Pensacolans Call For Action After Speech

President Obama and Florida Gov. Charlie Crist walk along Casino Beach on Pensacola Beach, Fla. i i

President Obama and Florida Gov. Charlie Crist walk along Casino Beach on Pensacola Beach, Fla., Tuesday while visiting the region affected by BP's Deepwater Horizon oil spill. Charles Dharapak/AP hide caption

itoggle caption Charles Dharapak/AP
President Obama and Florida Gov. Charlie Crist walk along Casino Beach on Pensacola Beach, Fla.

President Obama and Florida Gov. Charlie Crist walk along Casino Beach on Pensacola Beach, Fla., Tuesday while visiting the region affected by BP's Deepwater Horizon oil spill.

Charles Dharapak/AP

Hours before President Obama delivered his prime-time speech, he took a walk on the beach in Pensacola, Fla., where tar balls have washed ashore. Some locals gathered at a restaurant on that same beach Tuesday night to watch the president's Oval Office address.

The oyster bar at Peg Leg Pete's was packed. It doesn't usually show politics on the television screens, but on this night, an exception was made.

"We pray for the people of the Gulf," Obama said in his address. "And we pray that a hand may guide us through the storm toward a brighter day."

Prayer is big in the Florida panhandle, but so is action.

Allen Austin, who lives along the beach, said he would like to see more of the latter.

"I heard plans about putting together a recovery plan for the next 10 years to help us rebuild, but it's very surreal because they're talking about a recovery plan for something that hasn't happened yet," he said. "Nothing's being done proactively and aggressively to prevent these tens of millions of gallons of oil that are just right off our coast."

"I'm a big Obama fan, which is not very common in this area," said Austin's wife, Angie. "But even I am disappointed by the length of time it's taken to sort of get organized."

People who are not Obama fans, like Bob Sprouse, seemed to be more forgiving. He called the speech a political response to a technical problem.

"They need to stop the flow of the oil, and then they need to clean up what they have," Sprouse says. "The president has taken a hit. I'm not a big fan, but on the other hand, it's not his fault. It wasn't George Bush's fault with [Hurricane] Katrina, and it's not his fault what's going on here."

In Pensacola, people think and talk about the spill constantly. So perhaps it's not surprising that a 17-minute speech by the president failed to dramatically change peoples' minds.

Still, a few small moments did stand out. One woman was happy to hear people named to take over specific parts of the operation.

And Sarah Guile said she liked most of the speech with the exception of one line.

Kelly Ray of Gulf Breeze, Fla., reads while at Pensacola Beach i i

Kelly Ray of Gulf Breeze, Fla., reads on Pensacola Beach on Saturday, with a pile of oil boom behind her. The boom was used to close Pensacola Pass as sheets of oil from the BP spill neared the shoreline. Michael Spooneybarger/AP hide caption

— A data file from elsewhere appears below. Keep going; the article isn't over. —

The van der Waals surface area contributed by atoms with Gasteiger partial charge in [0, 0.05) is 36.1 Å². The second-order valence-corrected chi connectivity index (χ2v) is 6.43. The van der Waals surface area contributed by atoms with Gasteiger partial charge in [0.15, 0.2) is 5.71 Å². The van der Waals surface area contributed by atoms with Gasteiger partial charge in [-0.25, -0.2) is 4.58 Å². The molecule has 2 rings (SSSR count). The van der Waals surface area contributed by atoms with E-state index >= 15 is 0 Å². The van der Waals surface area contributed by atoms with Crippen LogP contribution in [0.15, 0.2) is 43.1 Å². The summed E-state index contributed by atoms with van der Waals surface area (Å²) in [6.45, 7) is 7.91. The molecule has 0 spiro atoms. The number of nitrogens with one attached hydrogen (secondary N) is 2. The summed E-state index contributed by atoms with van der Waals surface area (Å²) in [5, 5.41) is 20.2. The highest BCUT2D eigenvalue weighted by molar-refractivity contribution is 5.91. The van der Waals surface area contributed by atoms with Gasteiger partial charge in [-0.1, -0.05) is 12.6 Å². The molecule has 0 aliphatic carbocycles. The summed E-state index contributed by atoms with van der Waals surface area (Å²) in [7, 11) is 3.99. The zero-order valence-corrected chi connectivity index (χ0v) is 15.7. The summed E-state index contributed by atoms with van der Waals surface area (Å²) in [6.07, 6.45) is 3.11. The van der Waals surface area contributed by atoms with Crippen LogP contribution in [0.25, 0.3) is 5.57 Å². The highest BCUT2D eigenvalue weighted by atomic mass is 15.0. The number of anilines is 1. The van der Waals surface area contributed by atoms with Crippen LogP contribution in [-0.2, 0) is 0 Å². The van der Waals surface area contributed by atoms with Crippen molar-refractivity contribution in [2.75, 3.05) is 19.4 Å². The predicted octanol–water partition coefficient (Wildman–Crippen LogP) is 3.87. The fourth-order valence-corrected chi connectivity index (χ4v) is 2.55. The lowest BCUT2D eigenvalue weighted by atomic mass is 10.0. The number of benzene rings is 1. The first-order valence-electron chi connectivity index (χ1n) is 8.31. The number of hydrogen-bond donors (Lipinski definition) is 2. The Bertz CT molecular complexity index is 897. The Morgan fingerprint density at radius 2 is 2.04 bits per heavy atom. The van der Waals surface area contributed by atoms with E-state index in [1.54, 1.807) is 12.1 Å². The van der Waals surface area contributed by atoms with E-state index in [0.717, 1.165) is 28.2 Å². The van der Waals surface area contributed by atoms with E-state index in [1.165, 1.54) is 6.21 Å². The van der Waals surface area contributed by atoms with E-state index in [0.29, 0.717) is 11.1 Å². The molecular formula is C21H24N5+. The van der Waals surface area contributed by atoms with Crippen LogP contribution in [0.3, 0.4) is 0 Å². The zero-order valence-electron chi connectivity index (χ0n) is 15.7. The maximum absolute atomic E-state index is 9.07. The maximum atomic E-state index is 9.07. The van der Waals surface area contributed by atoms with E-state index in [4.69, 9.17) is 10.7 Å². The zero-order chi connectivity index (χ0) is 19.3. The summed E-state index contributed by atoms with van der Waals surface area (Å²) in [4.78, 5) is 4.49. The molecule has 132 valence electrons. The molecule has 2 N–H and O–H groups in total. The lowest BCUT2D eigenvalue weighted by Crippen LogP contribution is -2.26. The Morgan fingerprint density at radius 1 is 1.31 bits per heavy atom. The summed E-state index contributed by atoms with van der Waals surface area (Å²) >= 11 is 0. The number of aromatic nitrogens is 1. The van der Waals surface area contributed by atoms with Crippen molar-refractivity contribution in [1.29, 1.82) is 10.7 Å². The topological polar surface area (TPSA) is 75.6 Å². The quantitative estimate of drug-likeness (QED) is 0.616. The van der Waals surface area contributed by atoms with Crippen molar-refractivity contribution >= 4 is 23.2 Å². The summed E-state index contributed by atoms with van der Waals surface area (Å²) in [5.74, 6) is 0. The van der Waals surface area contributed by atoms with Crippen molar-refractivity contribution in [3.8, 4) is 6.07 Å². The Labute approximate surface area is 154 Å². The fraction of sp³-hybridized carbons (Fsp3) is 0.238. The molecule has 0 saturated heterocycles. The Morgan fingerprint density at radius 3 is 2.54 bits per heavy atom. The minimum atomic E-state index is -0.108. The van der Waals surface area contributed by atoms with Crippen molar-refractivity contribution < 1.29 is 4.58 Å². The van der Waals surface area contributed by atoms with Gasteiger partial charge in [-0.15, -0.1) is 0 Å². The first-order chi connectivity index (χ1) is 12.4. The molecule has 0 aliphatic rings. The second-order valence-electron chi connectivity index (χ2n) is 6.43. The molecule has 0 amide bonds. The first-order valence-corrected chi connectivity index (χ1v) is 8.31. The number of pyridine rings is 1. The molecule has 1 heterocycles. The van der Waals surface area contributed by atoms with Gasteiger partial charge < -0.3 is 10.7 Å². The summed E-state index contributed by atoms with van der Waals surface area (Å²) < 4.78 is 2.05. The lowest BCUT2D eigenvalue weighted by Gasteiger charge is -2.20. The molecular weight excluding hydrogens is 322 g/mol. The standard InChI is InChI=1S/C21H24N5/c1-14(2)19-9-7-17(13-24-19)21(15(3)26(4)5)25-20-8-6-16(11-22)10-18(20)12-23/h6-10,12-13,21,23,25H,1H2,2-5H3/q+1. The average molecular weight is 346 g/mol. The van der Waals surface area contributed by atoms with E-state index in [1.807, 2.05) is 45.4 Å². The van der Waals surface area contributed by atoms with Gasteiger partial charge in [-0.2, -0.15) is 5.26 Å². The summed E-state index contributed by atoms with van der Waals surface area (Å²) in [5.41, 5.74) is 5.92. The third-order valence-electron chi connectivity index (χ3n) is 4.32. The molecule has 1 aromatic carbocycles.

itoggle caption Michael Spooneybarger/AP
Kelly Ray of Gulf Breeze, Fla., reads while at Pensacola Beach

Kelly Ray of Gulf Breeze, Fla., reads on Pensacola Beach on Saturday, with a pile of oil boom behind her. The boom was used to close Pensacola Pass as sheets of oil from the BP spill neared the shoreline.

Michael Spooneybarger/AP

"He said, 'If you're down there and you see things are wrong, let us know, we'll fix them.' Being down here, I'd rather him say, 'If you see things are wrong, fix them and let us know.' I think instead of us having to get permission from the federal government or from BP, we should be making decisions and reporting back to BP and the federal government."

The biggest news in the speech may have been the announcement of a new fund. BP will give money to an independent third party, which will distribute cash to people who lost income because of the spill.

"I don't know that I believe that we should take the funding away from them [BP]," Karen Hayden said. "I think it's their responsibility, and to throw somebody else into the mix, I don't know that that's a good choice."

There are fears that a third party will just add another layer of bureaucracy.

One of the people whose livelihood is affected by the spill was behind the bar at Peg Leg Pete's. For five years, Mark Griffith has worn a chain-mail glove on his left hand and a knife in his right hand. He is an oyster shucker, and he still eats his own share of his harvest raw every day. The latest were from Louisiana.

Griffith said he is afraid that soon he won't be able to get any Gulf oysters.

Asked how he feels about that, Griffith responded, "I can sum it up in one word, but I can't say it on the radio."

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